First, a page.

Old serial numbers & other markings

Old serial numbers & other markings

 This serial number on an old Jacob Bros. upright traces to 1907! Serial numbers are sometimes hard to find, but typically on American uprights and grands they can be found in a plate cutout like this, somewhere in the tuning pin area. Even more interesting here are the dates etched into the plate above the serial number. In days gone by technicians would often write or etch the date of each service call. Hopefully 1930 was not the last time this piano was tuned! ...
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Plastic parts – not as bad as you might think

Plastic parts – not as bad as you might think

If you tell people their piano has plastic parts, most don't think of that as a good thing. When plastics first became mainstream in manufacturing in the 20th century, they were used in all kinds of ways they should not have been and have a bad track record for durability. Early plastics became brittle very quickly and had poor shelf life. However, in recent years a number of piano manufacturers have developed advanced polymers that are used for specific action components and are actually more durable than wood. They are also far less susceptible to seasonal temperature and humidity swings, helping the piano's regulation remain stable longer. This picture is of a "plastic" repetition jack in a Yamaha upright that's just a couple years old. For decades this part would have been made out of wood. It is a quality part though and no cause for concern! You'll notice other parts are still made of wood and metal; it all depends on...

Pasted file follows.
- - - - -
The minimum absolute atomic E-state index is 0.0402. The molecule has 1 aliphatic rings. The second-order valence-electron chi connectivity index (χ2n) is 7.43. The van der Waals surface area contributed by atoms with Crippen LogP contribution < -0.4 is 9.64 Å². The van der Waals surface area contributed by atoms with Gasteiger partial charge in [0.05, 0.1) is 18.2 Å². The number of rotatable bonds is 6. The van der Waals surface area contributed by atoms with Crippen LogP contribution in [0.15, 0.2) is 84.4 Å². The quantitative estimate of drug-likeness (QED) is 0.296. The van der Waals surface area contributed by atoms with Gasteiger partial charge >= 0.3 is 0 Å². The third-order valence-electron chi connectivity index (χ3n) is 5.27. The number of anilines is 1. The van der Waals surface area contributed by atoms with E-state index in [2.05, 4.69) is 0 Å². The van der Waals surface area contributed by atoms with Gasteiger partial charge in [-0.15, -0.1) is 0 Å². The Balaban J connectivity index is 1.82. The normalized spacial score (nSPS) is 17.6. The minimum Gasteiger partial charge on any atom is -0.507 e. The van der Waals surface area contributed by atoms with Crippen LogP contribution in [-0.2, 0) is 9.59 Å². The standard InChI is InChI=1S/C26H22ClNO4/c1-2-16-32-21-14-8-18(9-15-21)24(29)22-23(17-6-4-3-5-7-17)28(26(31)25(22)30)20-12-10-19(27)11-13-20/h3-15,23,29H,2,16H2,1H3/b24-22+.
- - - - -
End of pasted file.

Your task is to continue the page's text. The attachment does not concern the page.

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Stencil pianos – what are you actually getting?

Stencil pianos – what are you actually getting?

This is a great example of what is known as a "stencil" piano. The name "Brahms" appears on the front of the piano, but in fact the plate (visible in the background) is stamped with Winter & Company, the actual manufacturer of the piano. I couldn't find any background information on this particular customer's piano, but it was very common in the mid-1900's for piano stores, dealers, and others to have a run of pianos manufactured by an established company with the dealer's name stamped on the front. Winter & Co. was one of the larger piano manufacturers in the 1940's, when this piano was built, and had arrangements like this with dozens of companies over the years. If you own a piano with a name on the front that is unfamiliar and hard to find any information on, one possible explanation is that it's a stencil. They are not necessarily inferior pianos; it just depends, of course, on the company that...
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Rust comparison – a dead giveaway in pianos

Rust comparison – a dead giveaway in pianos

Compare the tuning pins in these two pianos. They are around the same age and both are school pianos. I advised the music teacher that the one on top was very concerning because of the amount of corrosion. Rust on strings and tuning pins is always a red flag! Having another piano around of similar age and design helped demonstrate the problem in this case. Often piano owners don't notice rust or corrosion in their piano because it looks "normal" to them or they don't ever look inside their instrument. Sometimes you can learn a lot just by a quick look! ...